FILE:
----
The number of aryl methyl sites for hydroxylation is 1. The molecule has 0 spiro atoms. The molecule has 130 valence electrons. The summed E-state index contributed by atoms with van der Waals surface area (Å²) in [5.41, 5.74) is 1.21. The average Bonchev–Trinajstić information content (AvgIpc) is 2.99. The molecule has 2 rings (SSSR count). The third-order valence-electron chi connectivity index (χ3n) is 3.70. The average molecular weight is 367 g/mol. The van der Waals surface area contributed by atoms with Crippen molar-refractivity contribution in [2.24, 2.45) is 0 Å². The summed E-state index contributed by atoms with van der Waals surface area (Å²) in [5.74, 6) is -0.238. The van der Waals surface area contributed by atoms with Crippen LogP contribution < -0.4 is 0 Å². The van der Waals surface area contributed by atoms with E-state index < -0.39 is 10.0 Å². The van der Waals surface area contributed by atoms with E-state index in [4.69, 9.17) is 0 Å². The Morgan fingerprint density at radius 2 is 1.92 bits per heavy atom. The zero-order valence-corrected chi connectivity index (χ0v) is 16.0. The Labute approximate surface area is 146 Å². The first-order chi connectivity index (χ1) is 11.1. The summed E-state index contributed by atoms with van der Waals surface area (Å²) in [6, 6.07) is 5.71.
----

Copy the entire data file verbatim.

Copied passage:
The number of aryl methyl sites for hydroxylation is 1. The molecule has 0 spiro atoms. The molecule has 130 valence electrons. The summed E-state index contributed by atoms with van der Waals surface area (Å²) in [5.41, 5.74) is 1.21. The average Bonchev–Trinajstić information content (AvgIpc) is 2.99. The molecule has 2 rings (SSSR count). The third-order valence-electron chi connectivity index (χ3n) is 3.70. The average molecular weight is 367 g/mol. The van der Waals surface area contributed by atoms with Crippen molar-refractivity contribution in [2.24, 2.45) is 0 Å². The summed E-state index contributed by atoms with van der Waals surface area (Å²) in [5.74, 6) is -0.238. The van der Waals surface area contributed by atoms with Crippen LogP contribution < -0.4 is 0 Å². The van der Waals surface area contributed by atoms with E-state index < -0.39 is 10.0 Å². The van der Waals surface area contributed by atoms with E-state index in [4.69, 9.17) is 0 Å². The Morgan fingerprint density at radius 2 is 1.92 bits per heavy atom. The zero-order valence-corrected chi connectivity index (χ0v) is 16.0. The Labute approximate surface area is 146 Å². The first-order chi connectivity index (χ1) is 11.1. The summed E-state index contributed by atoms with van der Waals surface area (Å²) in [6, 6.07) is 5.71.